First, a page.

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Oct. 28, 2017: Atomic Age IV Symposium

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2.2B gallons of groundwater treated at Hanford plants this year via Tri-City Herald

Hanford workers cleaned 145,000 pounds of contaminants from the groundwater beneath the nuclear reservation during the past 12 months, the Department of Energy said Thursday.

The contaminants came from 2.2 billion gallons of groundwater — an amount that would fill enough water trucks lined bumper-to-bumper to stretch from Los Angeles to New York.

The contaminated groundwater was pumped out of the ground and treated at six Hanford plants, with cleaned water reinjected into the ground.

The plants include five along the Columbia River that remove hexavalent chromium. The chemical can cause cancer in humans and is particularly poisonous to young salmon, even in small amounts that meet drinking water standards.


The sixth treatment plant, which is in central Hanford, is larger and more sophisticated. It can remove multiple contaminants from groundwater, including radioactive carbon tetrachloride and uranium.

An expansion of the plant allowed it to remove uranium from contaminated water throughout fiscal 2017.

Because there is a smaller mass of uranium in the groundwater than other contaminants, such as nitrates, contractor CH2M Hill Plateau Remediation Co., treated more water than in fiscal 2016, but removed less contamination by weight.


With half of Hanford’s plants at least five years old, including the central Hanford 200 West Pump and Treat facility, major maintenance has been required to keep them running efficiently.

Some of the groundwater treatment plants along the river had new pumps installed during the past year, increasing treatment capacity at those plants by up to 300 gallons per minute.

Since treatment plants began operating in the mid-’90s, almost 18 billion gallons of contaminated groundwater has been cleaned and returned to the ground, according to DOE.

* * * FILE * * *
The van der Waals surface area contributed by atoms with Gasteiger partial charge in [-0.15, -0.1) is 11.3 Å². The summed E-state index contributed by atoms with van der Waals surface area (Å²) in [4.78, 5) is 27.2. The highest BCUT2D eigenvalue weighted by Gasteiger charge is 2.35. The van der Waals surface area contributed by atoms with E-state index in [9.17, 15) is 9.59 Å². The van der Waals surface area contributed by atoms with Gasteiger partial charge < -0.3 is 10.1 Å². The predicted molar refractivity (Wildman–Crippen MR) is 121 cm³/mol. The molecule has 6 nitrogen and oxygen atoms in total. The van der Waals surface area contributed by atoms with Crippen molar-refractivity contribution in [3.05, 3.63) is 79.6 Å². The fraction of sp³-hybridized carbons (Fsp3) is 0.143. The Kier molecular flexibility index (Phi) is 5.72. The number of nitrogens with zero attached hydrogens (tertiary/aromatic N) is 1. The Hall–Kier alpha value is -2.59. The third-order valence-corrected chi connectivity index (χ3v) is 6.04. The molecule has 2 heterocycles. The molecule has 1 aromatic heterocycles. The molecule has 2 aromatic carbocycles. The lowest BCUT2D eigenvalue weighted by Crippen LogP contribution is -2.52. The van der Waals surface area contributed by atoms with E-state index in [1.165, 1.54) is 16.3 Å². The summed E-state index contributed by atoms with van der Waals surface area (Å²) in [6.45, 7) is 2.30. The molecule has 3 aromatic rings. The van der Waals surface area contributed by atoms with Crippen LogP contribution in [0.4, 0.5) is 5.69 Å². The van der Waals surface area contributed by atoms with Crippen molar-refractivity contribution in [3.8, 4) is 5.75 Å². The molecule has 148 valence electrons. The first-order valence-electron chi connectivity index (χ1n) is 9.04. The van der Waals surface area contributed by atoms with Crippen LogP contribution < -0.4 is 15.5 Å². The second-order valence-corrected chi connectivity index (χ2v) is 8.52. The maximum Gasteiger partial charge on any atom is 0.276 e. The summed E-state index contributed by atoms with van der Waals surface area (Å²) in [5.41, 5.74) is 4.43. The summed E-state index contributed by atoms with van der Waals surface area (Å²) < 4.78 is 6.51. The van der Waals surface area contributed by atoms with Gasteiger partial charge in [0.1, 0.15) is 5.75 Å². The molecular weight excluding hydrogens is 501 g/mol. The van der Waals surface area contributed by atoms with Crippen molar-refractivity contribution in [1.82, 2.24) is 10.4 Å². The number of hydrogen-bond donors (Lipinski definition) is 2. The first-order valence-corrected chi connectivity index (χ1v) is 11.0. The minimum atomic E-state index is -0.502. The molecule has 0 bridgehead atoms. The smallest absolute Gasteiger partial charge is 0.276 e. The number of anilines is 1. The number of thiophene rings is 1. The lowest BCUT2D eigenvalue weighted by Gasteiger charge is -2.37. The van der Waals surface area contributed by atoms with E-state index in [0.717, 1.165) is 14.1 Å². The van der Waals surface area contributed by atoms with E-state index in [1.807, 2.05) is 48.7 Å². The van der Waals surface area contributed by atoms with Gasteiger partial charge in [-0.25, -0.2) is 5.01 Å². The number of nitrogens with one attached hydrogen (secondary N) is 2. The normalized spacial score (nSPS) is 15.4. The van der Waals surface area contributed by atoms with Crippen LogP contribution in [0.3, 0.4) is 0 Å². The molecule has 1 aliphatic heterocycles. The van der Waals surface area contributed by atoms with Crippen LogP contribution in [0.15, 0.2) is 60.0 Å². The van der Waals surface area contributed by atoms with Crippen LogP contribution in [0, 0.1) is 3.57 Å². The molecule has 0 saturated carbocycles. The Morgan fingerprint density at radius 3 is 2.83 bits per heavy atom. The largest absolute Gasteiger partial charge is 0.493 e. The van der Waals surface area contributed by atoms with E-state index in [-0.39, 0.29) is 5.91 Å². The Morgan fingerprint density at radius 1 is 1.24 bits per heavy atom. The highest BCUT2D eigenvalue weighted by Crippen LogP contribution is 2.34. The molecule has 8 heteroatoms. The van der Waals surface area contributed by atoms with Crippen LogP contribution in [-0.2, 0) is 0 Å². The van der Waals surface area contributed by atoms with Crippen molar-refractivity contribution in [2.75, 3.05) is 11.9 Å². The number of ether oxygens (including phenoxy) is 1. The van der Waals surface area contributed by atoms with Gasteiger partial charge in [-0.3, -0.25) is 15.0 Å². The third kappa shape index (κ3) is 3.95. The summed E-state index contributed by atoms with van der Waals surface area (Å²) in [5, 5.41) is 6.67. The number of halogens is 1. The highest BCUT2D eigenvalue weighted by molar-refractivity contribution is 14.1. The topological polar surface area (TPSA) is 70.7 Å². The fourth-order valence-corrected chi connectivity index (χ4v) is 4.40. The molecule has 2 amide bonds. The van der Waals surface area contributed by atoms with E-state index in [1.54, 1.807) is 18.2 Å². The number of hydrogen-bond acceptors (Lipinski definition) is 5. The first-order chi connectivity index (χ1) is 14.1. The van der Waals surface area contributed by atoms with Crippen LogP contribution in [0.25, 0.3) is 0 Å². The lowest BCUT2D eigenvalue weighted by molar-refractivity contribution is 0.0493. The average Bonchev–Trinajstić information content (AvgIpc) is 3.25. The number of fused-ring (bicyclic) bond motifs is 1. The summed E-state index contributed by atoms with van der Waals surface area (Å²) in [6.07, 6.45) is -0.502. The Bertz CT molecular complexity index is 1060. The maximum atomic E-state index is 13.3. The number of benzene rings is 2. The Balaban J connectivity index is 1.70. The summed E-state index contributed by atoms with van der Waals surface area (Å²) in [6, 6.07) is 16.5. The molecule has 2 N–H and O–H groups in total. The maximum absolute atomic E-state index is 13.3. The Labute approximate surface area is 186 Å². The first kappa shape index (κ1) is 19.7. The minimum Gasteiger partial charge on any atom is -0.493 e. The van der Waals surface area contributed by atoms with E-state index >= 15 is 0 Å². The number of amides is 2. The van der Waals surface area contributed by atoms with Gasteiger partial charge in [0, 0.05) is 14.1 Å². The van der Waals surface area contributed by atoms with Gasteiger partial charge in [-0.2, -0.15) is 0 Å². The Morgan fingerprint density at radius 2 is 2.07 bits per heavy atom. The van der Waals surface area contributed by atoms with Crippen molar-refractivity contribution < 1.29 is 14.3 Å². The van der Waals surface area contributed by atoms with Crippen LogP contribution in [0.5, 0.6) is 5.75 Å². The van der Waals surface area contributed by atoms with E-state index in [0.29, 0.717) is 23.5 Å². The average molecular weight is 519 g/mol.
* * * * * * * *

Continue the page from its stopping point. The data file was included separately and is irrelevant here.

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泉田裕彦・前新潟知事が当選確実 新潟5区 via 産経ニュース






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東電労組、託児所復活に協力 所有ビルを提供 via 東京新聞





<東電の経営合理化> 東京電力は福島第一原発事故への対応や電気料金値上げに伴い、コスト削減を求められてきた。従業員の給与カットや希望退職による人員減、福利厚生制度の廃止、社宅をはじめとする不動産や東電病院の売却、グループ企業の統合などを実施した。原発事故の賠償や廃炉の費用に充てる年5000億円規模の資金を確保するため、さらなる取り組みが必要となる。



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Atoms in the Alley Festival celebrates Aiken’s nuclear history via Aiken Standard

Nuclear Science week wrapped up Saturday with the Atoms in The Alley festival in Downtown Aiken.

The festival kicked off with a ribbon cutting for the fallout shelter kiosk, introducing the public to the fallout shelter as well as the exhibit that will open in the Savannah River Site Museum and Heritage Foundation.

“The fallout shelter was built in 1960 by the federal government as a demonstration of what a fallout shelter should look like,” said Walt Joseph, Executive Director of the SRS Heritage Foundation. “It was a model for any number of fallout shelters around Aiken.”


Albenesius also pointed out the historical significance of locations like the fallout shelter.

“It’s really an understanding of the Cold War and the whole idea of mutually assured destruction,” said Albenesius. “They were poised to obliterate not just each other but maybe the planet.”

According to Albenesius, Aiken would certainly be a different place without SRS and understanding the history behind where Aiken came from is important.

“Aiken is the community it is today in part because of its nuclear background,” said Joseph. “The Savannah River Site was the largest single event in Aiken’s history and has continued to exert a large influence. It’s also a future employer that will keep Aiken viable for strong for a long, long time.”